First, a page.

“Gray divorce” refers to divorce among older adults. Often near or past retirement, they may be less able to weather financial setbacks in divorce because they are likely not earning enough income to make up for it. It is important that older couples enter negotiations over property division or head into litigation understanding their marital finances and knowing what their financial needs will be in their post-divorce life.
For example, some people have few liquid assets and might need to prioritize building up an emergency savings fund of 6 to 12 months. Some parents or grandparents may want to make sure that they are able to offer financial aid to their children or grandchildren. Others may want to change their lives completely, setting out to better their community, start a foundation or travel the world. Each of these will require different financial strategies after divorce. People should be particularly aware of the rules for the division of retirement accounts. These differ according to the type of account that is being divided.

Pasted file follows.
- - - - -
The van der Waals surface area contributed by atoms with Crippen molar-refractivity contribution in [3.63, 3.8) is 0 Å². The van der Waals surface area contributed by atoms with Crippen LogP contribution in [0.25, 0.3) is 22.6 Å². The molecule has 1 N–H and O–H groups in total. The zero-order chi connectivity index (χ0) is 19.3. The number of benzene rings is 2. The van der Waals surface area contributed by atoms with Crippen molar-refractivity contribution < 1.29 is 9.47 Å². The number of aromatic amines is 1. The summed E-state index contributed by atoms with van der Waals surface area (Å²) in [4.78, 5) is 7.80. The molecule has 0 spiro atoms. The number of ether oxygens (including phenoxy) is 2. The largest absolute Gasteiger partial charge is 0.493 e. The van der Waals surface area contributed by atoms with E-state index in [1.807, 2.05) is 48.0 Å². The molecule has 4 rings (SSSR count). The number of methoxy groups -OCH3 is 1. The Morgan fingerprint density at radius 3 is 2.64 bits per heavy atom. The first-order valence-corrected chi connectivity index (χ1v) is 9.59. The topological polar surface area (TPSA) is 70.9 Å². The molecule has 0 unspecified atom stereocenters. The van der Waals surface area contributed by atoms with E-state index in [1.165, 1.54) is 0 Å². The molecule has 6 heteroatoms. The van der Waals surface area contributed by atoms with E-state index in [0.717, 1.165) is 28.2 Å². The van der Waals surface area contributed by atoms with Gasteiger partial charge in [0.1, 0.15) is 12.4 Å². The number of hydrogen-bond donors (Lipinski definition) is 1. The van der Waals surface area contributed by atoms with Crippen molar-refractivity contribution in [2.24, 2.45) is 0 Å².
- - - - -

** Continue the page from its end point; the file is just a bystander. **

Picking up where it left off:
Once the divorce is final, there are still some tasks ahead. People might need to revise their estate plan. If one spouse was carried on the other’s health insurance, they will need to find a new plan. Assets that have changed ownership may need to be retitled.
In Tennessee, marital property is supposed to be divided equitably. This is separate from community property states, where divisions are supposed to be equal, and may give the couple more latitude to negotiate an agreement that works best for them. One spouse may also be required to pay support to the other. If the couple cannot negotiate an agreement out of court, they may have to go to litigation. While this can be more costly than negotiation, it might be necessary if one spouse is uncooperative.